For what it's worth it, since you also mentioned populism, a 2018 study abstract:
A comparative content analysis of nine thousand stories from fifty-nine news outlets in ten European countries shows that both media factors (e.g., tabloid orientation) and political factors (e.g., response of mainstream parties) influence the extent and nature of populism in the media. Although newspapers in most countries do not overrepresent populist actors and tend to evaluate them negatively, we still find abundant populist content in the news. Several media outlets like to present themselves as mouthpieces of the people while, at the same time, cover politicians and parties with antiinstitutional undertones.
Skimming the paper, their list of populist parties comes from previous papers:
we rely on previous lists proposed by Mudde (2007), van Kessel (2015), and
Rooduijn et al. (2014) to identify populist actors. We consider an actor to be populist if they are affiliated to a party which at least two of these authors listed as populist parties.
- Mudde, Cas. 2007. Populist Radical Right Parties in Europe. Cambridge University Press.
- Rooduijn, Matthijs, Sarah L. de Lange, and Wouter van der Brug. 2014. “A Populist Zeitgeist? Programmatic Contagion by Populist Parties in Western Europe.” Party Politics 20 (4):563–75. doi:10.1177/1354068811436065.
- van Kessel, Stijn. 2015. Populist Parties in Europe: Agents of Discontent? Palgrave Macmillan
The 2018 paper itself doesn't contain a full list, but it does have this table, which is indicative; of note they include some (populist) left-wing parties as well:
And their analysis:
Table 3 shows the voter turnout of
right-wing and left-wing populist parties and contrasts it with the frequency with
which these parties have an opportunity to speak on the right-wing issue of migration
and the left-wing issue of labor market policy. The percentage was calculated based on the total number of statements made by all political actors on each issue.
As the results in Table 3 indicate, the hypothesis was not confirmed over all countries and issues. Only in Italy, the Netherlands, and the United Kingdom, we found the right-wing populist parties to be significantly overrepresented in stories about immigration. For
most populist parties, however, we found a strong underrepresentation in news on their owned issues.
our results suggest that in
countries where populist parties are excluded from any form of cross-party cooperation
(Germany, France, Netherlands, and Sweden), journalists restrict the visibility of
populist actors further than in other countries (Table 3). A test for group differences
found that the average overrepresentation of populist parties is lower in systems with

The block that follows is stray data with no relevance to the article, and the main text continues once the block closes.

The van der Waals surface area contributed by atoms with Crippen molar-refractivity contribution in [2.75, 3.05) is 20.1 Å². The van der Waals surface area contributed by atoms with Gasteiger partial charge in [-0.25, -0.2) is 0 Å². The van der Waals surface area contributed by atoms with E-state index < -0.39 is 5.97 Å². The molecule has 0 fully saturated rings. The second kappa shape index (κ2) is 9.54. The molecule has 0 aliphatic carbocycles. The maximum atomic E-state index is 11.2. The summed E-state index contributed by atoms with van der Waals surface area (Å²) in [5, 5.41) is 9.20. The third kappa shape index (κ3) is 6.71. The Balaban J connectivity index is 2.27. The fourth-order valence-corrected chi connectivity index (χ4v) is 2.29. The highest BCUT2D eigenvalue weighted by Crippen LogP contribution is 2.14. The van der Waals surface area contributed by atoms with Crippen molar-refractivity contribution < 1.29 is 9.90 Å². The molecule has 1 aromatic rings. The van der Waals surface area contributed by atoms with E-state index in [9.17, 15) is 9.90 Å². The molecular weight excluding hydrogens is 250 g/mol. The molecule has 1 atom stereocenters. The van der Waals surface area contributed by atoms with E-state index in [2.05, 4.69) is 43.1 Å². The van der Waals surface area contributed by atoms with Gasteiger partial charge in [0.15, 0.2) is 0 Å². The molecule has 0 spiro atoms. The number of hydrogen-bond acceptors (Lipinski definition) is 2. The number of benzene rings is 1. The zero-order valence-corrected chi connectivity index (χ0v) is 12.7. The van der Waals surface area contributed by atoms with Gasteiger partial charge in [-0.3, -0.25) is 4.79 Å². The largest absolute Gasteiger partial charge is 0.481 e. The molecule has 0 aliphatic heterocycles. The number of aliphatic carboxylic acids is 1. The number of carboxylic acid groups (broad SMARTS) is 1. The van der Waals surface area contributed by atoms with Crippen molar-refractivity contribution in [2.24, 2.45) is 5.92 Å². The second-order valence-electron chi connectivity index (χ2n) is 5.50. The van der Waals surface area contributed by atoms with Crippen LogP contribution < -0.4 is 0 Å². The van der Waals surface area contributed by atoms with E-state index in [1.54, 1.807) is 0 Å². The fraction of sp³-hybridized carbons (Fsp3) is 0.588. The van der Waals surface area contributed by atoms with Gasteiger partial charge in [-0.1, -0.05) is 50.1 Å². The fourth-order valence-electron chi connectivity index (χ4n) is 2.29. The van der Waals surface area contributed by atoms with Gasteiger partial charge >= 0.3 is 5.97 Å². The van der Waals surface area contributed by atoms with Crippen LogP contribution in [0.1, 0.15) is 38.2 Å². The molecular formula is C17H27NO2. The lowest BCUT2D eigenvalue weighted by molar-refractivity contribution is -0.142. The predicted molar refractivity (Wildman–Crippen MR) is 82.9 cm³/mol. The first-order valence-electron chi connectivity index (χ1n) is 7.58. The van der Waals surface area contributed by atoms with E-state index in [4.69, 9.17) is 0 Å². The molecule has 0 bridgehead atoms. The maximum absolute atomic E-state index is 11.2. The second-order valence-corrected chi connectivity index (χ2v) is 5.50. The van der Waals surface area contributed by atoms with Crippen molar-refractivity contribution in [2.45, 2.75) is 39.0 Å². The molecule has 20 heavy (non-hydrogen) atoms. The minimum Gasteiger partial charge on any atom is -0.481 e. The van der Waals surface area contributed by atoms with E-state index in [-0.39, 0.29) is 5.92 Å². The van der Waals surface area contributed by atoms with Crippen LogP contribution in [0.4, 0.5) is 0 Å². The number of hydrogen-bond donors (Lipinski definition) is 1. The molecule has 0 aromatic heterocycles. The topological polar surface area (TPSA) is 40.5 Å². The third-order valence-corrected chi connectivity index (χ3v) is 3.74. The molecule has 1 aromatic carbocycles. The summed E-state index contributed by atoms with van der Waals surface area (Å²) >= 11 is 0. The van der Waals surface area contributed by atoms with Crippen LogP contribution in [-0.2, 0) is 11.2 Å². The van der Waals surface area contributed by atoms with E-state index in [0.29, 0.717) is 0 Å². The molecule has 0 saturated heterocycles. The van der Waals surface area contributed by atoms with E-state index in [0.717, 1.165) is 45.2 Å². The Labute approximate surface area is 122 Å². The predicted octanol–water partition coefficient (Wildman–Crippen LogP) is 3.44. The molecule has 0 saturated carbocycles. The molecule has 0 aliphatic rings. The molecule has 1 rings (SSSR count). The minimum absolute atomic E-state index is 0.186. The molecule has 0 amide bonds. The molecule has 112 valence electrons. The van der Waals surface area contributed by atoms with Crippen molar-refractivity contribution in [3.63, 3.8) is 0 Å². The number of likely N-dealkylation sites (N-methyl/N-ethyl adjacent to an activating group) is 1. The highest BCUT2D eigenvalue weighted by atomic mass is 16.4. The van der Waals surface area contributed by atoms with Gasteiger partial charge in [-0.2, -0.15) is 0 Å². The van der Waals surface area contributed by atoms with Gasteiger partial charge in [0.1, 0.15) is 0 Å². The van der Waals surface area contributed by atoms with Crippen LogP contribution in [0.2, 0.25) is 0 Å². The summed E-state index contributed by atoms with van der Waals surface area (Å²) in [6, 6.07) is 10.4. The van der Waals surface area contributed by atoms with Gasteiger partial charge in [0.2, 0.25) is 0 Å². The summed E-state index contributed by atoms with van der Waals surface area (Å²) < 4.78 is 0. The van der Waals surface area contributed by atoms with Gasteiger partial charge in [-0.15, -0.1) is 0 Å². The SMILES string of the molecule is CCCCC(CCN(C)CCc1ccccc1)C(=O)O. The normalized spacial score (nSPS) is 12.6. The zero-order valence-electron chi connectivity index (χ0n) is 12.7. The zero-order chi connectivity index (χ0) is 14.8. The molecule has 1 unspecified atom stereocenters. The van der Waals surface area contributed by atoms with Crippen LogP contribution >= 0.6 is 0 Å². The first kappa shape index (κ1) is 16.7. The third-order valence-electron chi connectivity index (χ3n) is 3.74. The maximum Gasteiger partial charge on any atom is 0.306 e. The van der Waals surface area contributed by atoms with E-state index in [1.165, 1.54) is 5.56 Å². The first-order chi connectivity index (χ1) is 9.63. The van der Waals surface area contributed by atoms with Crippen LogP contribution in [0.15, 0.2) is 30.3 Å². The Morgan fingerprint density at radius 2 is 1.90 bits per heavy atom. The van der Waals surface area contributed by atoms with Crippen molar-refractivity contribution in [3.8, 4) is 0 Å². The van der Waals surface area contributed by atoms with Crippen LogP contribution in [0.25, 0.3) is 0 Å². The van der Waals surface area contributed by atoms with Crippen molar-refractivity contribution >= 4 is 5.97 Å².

cordon sanitaire (+11.2 percent) than in those without (+19.3 percent); however, the
high in-group variance and low number of cases prevent this difference from being
statistically significant—T(14) = 0.08; ns.
(Frankly, a study like this is bound to be methodologically debatable, at least in corner cases. For instance, in that table, UKIP is scored on their national election vote share rather than EP election results, on which they did much better in the same timeframe.)
They also do a quantitative tone/sentiment analysis on the stories, which is far too long to detail here, but the authors' overall conclusions on that
most news outlets actively oppose populist actors. Members of populist parties are evaluated more negatively than other politicians and are actively challenged by journalists in their stories [...]
The most negative
tone toward populist actors was found in the Netherlands [...] ,
and Sweden [...], which have an effective cordon sanitaire. Only in
Austria, [...], and Bulgaria, [...], where populist
parties have been part of the government, the tone toward populist actors was not significantly
negative and was even slightly better than the tone toward other politicians.
The cordon sanitaire explains 36.5 percent of the variance of tone toward populist
actors, [...], in our sample. In conclusion, the representation
of populist actors and their evaluation is lower in countries with a political cordon sanitaire.
As for the effect of the newspaper type, there were no surprises:
populist tendencies are stronger
for tabloid than broadsheet newspapers—not only with regard to the initiator but also
the gatekeeping and interpretive role—is in alignment with previous research and
theory (Krämer 2014; Mazzoleni 2008; Moffitt 2016). Although cordon sanitaire is the
most important political predictor, tabloid orientation is the most important media
predictor for the extent and nature of populism in news.
A 2016 review about "Far Right Parties in Europe" doesn't alas point to any similar paper that would more directly answer your question on the far-right coverage, although it does have a section on the media, which cites various papers stating position principles on how the media should cover such parties and a few papers (mostly on the Dutch media) that discuss the difficulty of separating e.g. the topical discussion on immigration from the increase in popularity of such parties.